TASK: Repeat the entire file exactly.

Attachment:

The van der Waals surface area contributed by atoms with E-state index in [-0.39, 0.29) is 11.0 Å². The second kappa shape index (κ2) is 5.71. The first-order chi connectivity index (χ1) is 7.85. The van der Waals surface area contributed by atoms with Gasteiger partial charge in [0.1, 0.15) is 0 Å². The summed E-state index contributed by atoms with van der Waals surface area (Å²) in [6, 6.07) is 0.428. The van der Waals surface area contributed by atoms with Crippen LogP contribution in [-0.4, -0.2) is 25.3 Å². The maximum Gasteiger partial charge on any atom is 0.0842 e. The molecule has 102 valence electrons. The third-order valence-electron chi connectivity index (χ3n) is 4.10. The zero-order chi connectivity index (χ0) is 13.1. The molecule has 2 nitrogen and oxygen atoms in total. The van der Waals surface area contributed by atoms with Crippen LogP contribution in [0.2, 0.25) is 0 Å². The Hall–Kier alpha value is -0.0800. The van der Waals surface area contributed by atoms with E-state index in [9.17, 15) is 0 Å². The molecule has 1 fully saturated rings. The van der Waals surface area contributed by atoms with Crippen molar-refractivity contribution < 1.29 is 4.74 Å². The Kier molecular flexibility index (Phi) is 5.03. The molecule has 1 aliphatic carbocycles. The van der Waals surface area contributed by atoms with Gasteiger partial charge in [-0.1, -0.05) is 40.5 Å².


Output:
The van der Waals surface area contributed by atoms with E-state index in [-0.39, 0.29) is 11.0 Å². The second kappa shape index (κ2) is 5.71. The first-order chi connectivity index (χ1) is 7.85. The van der Waals surface area contributed by atoms with Gasteiger partial charge in [0.1, 0.15) is 0 Å². The summed E-state index contributed by atoms with van der Waals surface area (Å²) in [6, 6.07) is 0.428. The van der Waals surface area contributed by atoms with Crippen LogP contribution in [-0.4, -0.2) is 25.3 Å². The maximum Gasteiger partial charge on any atom is 0.0842 e. The molecule has 102 valence electrons. The third-order valence-electron chi connectivity index (χ3n) is 4.10. The zero-order chi connectivity index (χ0) is 13.1. The molecule has 2 nitrogen and oxygen atoms in total. The van der Waals surface area contributed by atoms with Crippen LogP contribution in [0.2, 0.25) is 0 Å². The Hall–Kier alpha value is -0.0800. The van der Waals surface area contributed by atoms with E-state index in [9.17, 15) is 0 Å². The molecule has 1 fully saturated rings. The van der Waals surface area contributed by atoms with Crippen molar-refractivity contribution < 1.29 is 4.74 Å². The Kier molecular flexibility index (Phi) is 5.03. The molecule has 1 aliphatic carbocycles. The van der Waals surface area contributed by atoms with Gasteiger partial charge in [-0.1, -0.05) is 40.5 Å².